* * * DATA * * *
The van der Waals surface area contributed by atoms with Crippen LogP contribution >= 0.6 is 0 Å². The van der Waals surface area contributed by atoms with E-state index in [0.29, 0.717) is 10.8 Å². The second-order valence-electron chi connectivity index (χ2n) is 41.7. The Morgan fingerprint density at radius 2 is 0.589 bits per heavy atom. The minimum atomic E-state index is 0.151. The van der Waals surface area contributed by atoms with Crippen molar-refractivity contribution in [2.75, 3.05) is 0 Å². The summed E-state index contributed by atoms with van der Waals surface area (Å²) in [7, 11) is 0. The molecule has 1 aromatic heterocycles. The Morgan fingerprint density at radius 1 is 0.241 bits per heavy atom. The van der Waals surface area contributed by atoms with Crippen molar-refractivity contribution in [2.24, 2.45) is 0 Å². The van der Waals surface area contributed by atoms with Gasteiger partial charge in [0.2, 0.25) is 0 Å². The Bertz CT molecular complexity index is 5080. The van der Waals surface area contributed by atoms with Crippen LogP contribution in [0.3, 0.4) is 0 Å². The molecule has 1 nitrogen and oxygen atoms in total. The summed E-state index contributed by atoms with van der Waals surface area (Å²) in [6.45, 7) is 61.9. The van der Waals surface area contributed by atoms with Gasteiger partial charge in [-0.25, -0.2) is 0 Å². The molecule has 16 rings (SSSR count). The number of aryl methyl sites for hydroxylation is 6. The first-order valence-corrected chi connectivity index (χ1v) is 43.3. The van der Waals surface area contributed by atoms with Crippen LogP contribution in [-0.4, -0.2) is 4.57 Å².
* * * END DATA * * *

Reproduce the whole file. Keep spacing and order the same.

The van der Waals surface area contributed by atoms with Crippen LogP contribution >= 0.6 is 0 Å². The van der Waals surface area contributed by atoms with E-state index in [0.29, 0.717) is 10.8 Å². The second-order valence-electron chi connectivity index (χ2n) is 41.7. The Morgan fingerprint density at radius 2 is 0.589 bits per heavy atom. The minimum atomic E-state index is 0.151. The van der Waals surface area contributed by atoms with Crippen molar-refractivity contribution in [2.75, 3.05) is 0 Å². The summed E-state index contributed by atoms with van der Waals surface area (Å²) in [7, 11) is 0. The molecule has 1 aromatic heterocycles. The Morgan fingerprint density at radius 1 is 0.241 bits per heavy atom. The van der Waals surface area contributed by atoms with Crippen molar-refractivity contribution in [2.24, 2.45) is 0 Å². The van der Waals surface area contributed by atoms with Gasteiger partial charge in [0.2, 0.25) is 0 Å². The Bertz CT molecular complexity index is 5080. The van der Waals surface area contributed by atoms with Crippen LogP contribution in [0.3, 0.4) is 0 Å². The molecule has 1 nitrogen and oxygen atoms in total. The summed E-state index contributed by atoms with van der Waals surface area (Å²) in [6.45, 7) is 61.9. The van der Waals surface area contributed by atoms with Gasteiger partial charge in [-0.25, -0.2) is 0 Å². The molecule has 16 rings (SSSR count). The number of aryl methyl sites for hydroxylation is 6. The first-order valence-corrected chi connectivity index (χ1v) is 43.3. The van der Waals surface area contributed by atoms with Crippen LogP contribution in [-0.4, -0.2) is 4.57 Å².